You Can Move Mountains!
MAY 29, 1953, was reportedly the first time man stood on top of the highest mountain peak in the world—Mount Everest, 29,028 feet [8,848 m] above sea level. With the backing of more than 450 men, Edmund Hillary of New Zealand and Tenzing Norgay, a Nepalese Sherpa, successfully overcame the dangers of slippery ice, blinding snow, and lack of oxygen to reach the top of their five-and-a-half-mile-high goal.
Scaling the summit of towering mountains certainly is an exceptional accomplishment. Yet it cannot compare to what Jesus described to his disciples: “I tell you solemnly, if your faith were the size of a mustard seed you could say to this mountain, ‘Move from here to there’, and it would move; nothing would be impossible for you.” Imagine, not climbing but moving a mountain!—Matthew 17:20, The Jerusalem Bible.
What prompted Jesus to say this to his disciples? They had just failed to heal a demon-possessed boy. Jesus stressed why they failed: They needed more faith. (Matthew 17:14-20) He compared faith to a mustard seed, something with which they were quite familiar. Though among “the tiniest,” a mustard seed after a few months of growth would become a treelike plant. (Matthew 13:31, 32) Thus, Jesus was stressing the great potential that a little faith could have when properly cultivated and nourished—the seemingly impossible would become possible.
But after nurturing such faith, what kind of mountains would Jesus’ disciples be able to move? Just as a literal mountain can be imposing, mountainlike obstacles can block our progress in Jehovah’s service. What may those “mountains” be and how can we “move” them?
The apostle Paul is an example of a Christian who faced many obstacles. At 2 Corinthians 6:4-10 and 2 Corinthians 11:23-28, you can read of his experiencing privations, beatings, imprisonment, shipwreck, and a host of other calamities. In addition to these things, there was that figurative “thorn in the flesh,” possibly some difficulty with his eyesight. (2 Corinthians 12:7; Acts 14:15) How was it possible for him to surmount such mountainlike barriers and successfully accomplish God’s will for him? “For all things I have the strength by virtue of him who imparts power to me,” Paul wrote. This was “that the power beyond what is normal may be God’s and not that out of ourselves.” (Philippians 4:13; 2 Corinthians 4:7) Thus, Paul had implicit trust in Jehovah’s ability to fortify him at the critical moment. He had faith.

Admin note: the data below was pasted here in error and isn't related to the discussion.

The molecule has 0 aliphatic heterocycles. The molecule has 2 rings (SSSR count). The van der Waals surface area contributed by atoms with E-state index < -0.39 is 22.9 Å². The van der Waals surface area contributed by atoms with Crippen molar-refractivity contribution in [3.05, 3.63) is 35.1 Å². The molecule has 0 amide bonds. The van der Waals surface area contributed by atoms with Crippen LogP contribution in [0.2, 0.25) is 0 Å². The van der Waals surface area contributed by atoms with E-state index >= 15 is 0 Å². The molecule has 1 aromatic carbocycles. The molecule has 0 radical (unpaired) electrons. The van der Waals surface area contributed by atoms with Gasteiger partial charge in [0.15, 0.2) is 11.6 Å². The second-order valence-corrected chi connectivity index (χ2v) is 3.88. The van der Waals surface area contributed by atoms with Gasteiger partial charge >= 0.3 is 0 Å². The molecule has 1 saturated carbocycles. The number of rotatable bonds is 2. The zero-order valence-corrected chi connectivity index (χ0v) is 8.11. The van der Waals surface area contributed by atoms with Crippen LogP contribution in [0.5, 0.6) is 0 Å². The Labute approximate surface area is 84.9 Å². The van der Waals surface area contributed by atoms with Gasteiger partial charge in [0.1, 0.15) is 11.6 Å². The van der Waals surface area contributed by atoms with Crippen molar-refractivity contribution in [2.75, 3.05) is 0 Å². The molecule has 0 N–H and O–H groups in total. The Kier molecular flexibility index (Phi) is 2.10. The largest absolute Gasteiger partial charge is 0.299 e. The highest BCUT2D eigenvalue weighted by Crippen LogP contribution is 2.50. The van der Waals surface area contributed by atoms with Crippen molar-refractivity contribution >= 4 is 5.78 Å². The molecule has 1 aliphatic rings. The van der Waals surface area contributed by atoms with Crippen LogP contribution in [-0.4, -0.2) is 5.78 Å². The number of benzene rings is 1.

Moving Mountains Today
Is it your desire to increase your service to Jehovah? Like hundreds of thousands who have joined the growing ranks of full-time preachers (pioneers), you too may feel the urgency of the times and may seriously be thinking of expanding your ministry. However, does an obstacle seemingly as insurmountable as a great mountain loom before you? If so, can you move mountains? Thousands have done that in their efforts to increase their service to Jehovah. Here are just a few of their experiences.
One young sister who was to graduate from school at the top of her class desired to pioneer, but lack of employment was her mountain. She relates:
“My own negative thinking and doubts about my pioneering became an obstacle for me to overcome. Since I was so concerned about finding a job before I started pioneering, I was not putting my full trust and confidence in Jehovah and his ability to provide for those who put the worship of him first. I kept thinking, ‘First I’ll find a job, then I’ll put in my pioneer application.’ I wasn’t pioneering; I really was wasting valuable time. However, one of the congregation elders pointed out that the longer I waited to start pioneering, the better the full-time jobs would look, since I didn’t have anything holding me back from accepting them.”